“This nostalgic journey from the SNES era brings a rush of Nintendorphines”
When they announced the Super Mario RPG remake, I was first in line to get aboard the hypetrain. Here is a JRPG made by Square Enix (originally) and in a Nintendo-themed world, that has never been released in Europe before (unless you count the SNES Classic) and now gets a new lick of paint on the Nintendo Switch. If Advance Wars 1+2: Re-bootcamp hadn’t been released this year, this would have been my favourite remake on the platform.
But wouldn’t you know it, this short-length RPG went and surpassed my wildest expectations and that’s coming from someone who has long been a fan of the Paper Mario games, which have a lot of shared DNA with this title. Let’s jump into the warp pipe together and see what this pixel-to-3D RPG has in store for us. Wahoo!
ℹ️ Reviewed on Nintendo Switch | Review code provided by Nintendo, this review is the personal opinion of the writer. Got unanswered questions about this game? Get in touch on X!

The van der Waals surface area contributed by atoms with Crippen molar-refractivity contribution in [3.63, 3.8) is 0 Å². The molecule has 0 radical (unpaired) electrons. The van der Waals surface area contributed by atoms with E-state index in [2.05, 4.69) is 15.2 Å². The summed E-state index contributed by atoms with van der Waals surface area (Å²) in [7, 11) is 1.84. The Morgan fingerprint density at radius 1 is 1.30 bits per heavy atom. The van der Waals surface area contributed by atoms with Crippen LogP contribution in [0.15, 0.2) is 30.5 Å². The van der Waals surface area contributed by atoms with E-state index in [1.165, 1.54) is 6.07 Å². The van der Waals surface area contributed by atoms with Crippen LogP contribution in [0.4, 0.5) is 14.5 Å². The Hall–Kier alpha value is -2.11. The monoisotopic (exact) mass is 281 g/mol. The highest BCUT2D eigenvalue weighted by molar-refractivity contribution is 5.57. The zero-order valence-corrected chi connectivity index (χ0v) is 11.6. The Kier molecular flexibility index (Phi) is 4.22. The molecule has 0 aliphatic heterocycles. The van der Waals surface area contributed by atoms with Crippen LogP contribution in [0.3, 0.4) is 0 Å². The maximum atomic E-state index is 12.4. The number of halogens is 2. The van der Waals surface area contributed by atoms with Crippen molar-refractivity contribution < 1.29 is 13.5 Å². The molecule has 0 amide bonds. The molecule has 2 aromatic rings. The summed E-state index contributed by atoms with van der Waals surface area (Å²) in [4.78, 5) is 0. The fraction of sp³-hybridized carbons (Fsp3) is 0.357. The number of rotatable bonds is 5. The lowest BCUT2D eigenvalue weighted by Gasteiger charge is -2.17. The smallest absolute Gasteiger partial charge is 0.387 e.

Our three unlikely heroes!
Things I liked!
- What a crew | In this Turn-based RPG you play as Mario but your crew is quickly joined by two new partymembers Mallow the walking cloud & Geno the living puppet who both have a loveable design. Later on, Bowser and Princess Peach join the crew, and they have quite a few inside gags that I could appreciate. The 3D transformation also brought new and improved expressions that evoked even more emotion from the characters.
- Funny references | This was Square’s love song to the Mario universe, and it still shows. Artepiazza did a wonderful job bringing this classic title into the third dimension, and the many references to other franchises rarely miss the mark. I saw Link sleeping in a bed, Star Fox’s miniature spaceship on a shelf and there was even a Metroid joke where Mario says “Samus turned around and Aran away!” and it truly cracked me up.
- New Content | I haven’t yet played the original game, despite owning it on the SNES classic, so I can’t do a direct comparison but it seems like they used this opportunity to add in some additional content or replace things. The Casino has different minigames, the optional end-boss Culex now requires a NG+ run through most of the game’s bosses to face his even more difficult 3D form (and it comes with some pretty epic Final Fantasy theme songs!)